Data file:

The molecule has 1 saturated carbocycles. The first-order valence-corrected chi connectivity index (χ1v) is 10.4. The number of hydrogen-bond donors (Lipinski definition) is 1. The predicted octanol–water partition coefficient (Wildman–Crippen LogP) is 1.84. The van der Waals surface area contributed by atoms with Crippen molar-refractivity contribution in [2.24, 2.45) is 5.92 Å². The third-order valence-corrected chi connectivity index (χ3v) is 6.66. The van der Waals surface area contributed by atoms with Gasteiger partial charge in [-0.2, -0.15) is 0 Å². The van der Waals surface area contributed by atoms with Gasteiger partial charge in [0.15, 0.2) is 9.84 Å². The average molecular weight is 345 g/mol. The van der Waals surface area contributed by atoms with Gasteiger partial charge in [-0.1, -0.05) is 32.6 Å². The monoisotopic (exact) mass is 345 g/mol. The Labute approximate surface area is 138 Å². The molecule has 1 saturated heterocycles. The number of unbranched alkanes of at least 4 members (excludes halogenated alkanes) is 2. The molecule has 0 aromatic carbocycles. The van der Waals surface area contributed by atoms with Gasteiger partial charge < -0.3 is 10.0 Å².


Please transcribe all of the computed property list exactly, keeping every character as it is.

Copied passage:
The molecule has 1 saturated carbocycles. The first-order valence-corrected chi connectivity index (χ1v) is 10.4. The number of hydrogen-bond donors (Lipinski definition) is 1. The predicted octanol–water partition coefficient (Wildman–Crippen LogP) is 1.84. The van der Waals surface area contributed by atoms with Crippen molar-refractivity contribution in [2.24, 2.45) is 5.92 Å². The third-order valence-corrected chi connectivity index (χ3v) is 6.66. The van der Waals surface area contributed by atoms with Gasteiger partial charge in [-0.2, -0.15) is 0 Å². The van der Waals surface area contributed by atoms with Gasteiger partial charge in [0.15, 0.2) is 9.84 Å². The average molecular weight is 345 g/mol. The van der Waals surface area contributed by atoms with Gasteiger partial charge in [-0.1, -0.05) is 32.6 Å². The monoisotopic (exact) mass is 345 g/mol. The Labute approximate surface area is 138 Å². The molecule has 1 saturated heterocycles. The number of unbranched alkanes of at least 4 members (excludes halogenated alkanes) is 2. The molecule has 0 aromatic carbocycles. The van der Waals surface area contributed by atoms with Gasteiger partial charge < -0.3 is 10.0 Å².